Well, to make a long story short, it’s been over a year since our horses have been off of grain, and I’m happy to say they are all doing GREAT!  As an example, rather than worming them twice a year with chemical wormers like most owners do, I choose to do what’s called a McMaster’s test, which tests their fecal matter for parasite eggs.  We’ve always had a couple of horses which have had a higher parasite count.  But for the first time ever, this past July, I had them all tested for parasites and all the results came back negative. Not a single one of them had parasites. Yay!

Also, you can really tell a lot about a horse’s health by looking at their coat, and our horses’ coats have been shiny, with deeper colors than before.  One of my horses no longer paces at feeding time in anticipation of the sweet grain (addiction, maybe?).  And, our vet bill has gone way down.  In fact, one of our vets commented on how long it had been since they had been out.  I hadn’t really realized it until he said something, but he was right.  Overall, our horses are healthier.
All of this to say: pay attention to the quality of food you feed, not only yourself and your family, but also your 4 legged friends!  Now, I’m not saying that just because humans have trouble with something that animals will too.  It just happened to work out that way in this case.  Each individual animal has unique systems, digestive tracts, and biochemistry, and they should be treated as such.  Again, do your research, ask the tough questions, and demand what’s best for all of the beings in your life!

Easy (Gluten Free) Herb Pasta

By Shannon Keirnan, Contributing Foodie Bitch


One of the worst parts about eating gluten free is, of course, missing out on such wondrous food items as bread, pasta, and bread.

I’m lucky in that I don’t have a gluten allergy, but I try to pursue a low-gluten lifestyle for my overall health. This puts me into the unique position of being able to be fully honest when comparing gluten-free foods with their wheat-laden counterparts.

For example, my attempt to make gluten-free soft pretzels I would consider a major failure. That was a horrible mistake I will never make again.

But, I could happily eat Nancy’s gluten-free banana bread for every meal, and I wouldn’t have known it was gluten-free without being told.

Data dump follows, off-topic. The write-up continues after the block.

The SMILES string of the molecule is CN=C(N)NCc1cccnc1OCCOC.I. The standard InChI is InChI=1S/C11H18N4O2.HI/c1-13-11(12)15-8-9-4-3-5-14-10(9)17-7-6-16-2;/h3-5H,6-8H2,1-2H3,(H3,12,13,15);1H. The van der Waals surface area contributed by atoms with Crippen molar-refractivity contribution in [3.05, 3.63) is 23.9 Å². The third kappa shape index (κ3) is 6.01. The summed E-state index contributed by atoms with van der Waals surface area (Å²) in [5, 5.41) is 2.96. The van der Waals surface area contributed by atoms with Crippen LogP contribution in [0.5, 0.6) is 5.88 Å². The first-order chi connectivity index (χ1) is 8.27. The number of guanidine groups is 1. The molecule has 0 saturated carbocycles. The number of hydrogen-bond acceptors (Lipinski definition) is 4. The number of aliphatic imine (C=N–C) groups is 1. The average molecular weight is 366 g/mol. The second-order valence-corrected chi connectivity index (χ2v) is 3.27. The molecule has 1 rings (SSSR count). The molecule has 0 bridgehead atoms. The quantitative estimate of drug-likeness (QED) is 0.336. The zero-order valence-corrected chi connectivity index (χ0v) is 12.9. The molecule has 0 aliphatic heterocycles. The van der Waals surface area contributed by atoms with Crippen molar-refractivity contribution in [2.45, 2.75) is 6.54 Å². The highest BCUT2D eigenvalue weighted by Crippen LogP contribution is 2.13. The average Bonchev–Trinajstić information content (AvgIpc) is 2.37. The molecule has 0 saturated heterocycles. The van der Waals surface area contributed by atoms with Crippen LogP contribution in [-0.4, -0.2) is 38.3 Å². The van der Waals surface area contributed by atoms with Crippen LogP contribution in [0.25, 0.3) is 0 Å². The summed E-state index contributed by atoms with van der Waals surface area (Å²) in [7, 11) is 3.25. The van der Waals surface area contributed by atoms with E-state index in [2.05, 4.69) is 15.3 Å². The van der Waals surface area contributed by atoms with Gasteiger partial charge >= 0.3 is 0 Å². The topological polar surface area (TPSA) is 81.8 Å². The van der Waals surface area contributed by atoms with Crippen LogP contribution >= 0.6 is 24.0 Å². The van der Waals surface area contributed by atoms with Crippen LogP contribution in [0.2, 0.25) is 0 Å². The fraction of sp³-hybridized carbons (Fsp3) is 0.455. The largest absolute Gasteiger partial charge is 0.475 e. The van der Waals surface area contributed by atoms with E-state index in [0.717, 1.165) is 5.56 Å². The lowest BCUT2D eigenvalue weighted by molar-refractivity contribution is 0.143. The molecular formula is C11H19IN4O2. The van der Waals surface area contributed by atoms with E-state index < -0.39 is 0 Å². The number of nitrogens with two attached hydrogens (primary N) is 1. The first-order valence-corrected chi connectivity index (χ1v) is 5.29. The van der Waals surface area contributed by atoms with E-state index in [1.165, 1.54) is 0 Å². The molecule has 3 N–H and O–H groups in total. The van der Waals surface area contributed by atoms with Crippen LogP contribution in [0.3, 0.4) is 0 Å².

I love pasta almost as much as I love bread, so it was important to me to find a great gluten-free pasta I could enjoy. I don’t mind brown rice pasta, just don’t make the mistake of reheating it. Unfortunately most of the other gluten-free pastas I’ve tried have been costly and… well, kind of gooey and doughy-tasting, to be honest.

So I was super happy when I found this really simple recipe on Glutenista for gluten-free pasta. It’s a little bit time consuming, but most of that is waiting, so it’s not much work overall. I adapted it a little here and there as I went, most notably adding fresh chopped herbs from my garden. It’s easy enough to add in other ingredients and make your own “infused” pasta that easily rivals the expensive stuff at the health food stores.

And, it tastes just as good as regular pasta! I usually make mine with Italy in mind, so I top it with with organic Tuscan olive oil from Fustini’s, parmesan cheese, salt, pepper, and garlic, but you can add just about anything you like to this dish.

Mangia, mangia!


1 Cup of Gluten-Free Flour (I use Cup4Cup or Bob’s Red Mill)

1 large egg, plus one egg yolk

2 tbsp. organic milk

1/2 tsp. aluminum-free baking powder

1/2 tsp. salt

Finely chopped herbs of choice (I used basil, rosemary, thyme, and oregano)


Combine the flour, baking powder and salt in one bowl.

In a separate bowl, combine the milk and eggs.

Make an indent on top of the dry ingredients and pour in the wet ingredients.

Mix well, until the dough pulls slightly away from the bowl.

Wrap the dough in plastic wrap and let sit for half an hour.

Roll out the dough on a non-stick surface, using excess flour to keep the dough from sticking. You may need to add a few drops of water or a little more egg yolk to help hold the dough together (gluten-free dough crumbles easily).

I’ve found that rolling the dough a little thicker will help it hold its shape while cooking. Cut the dough into strips, and lay out to dry for 2 hours.

Bring a few quarts of water to a good boil and cook the noodles, for 6-10 minutes, depending on thickness.

Top with ingredients of choice (check out the original recipe for more ideas), and enjoy!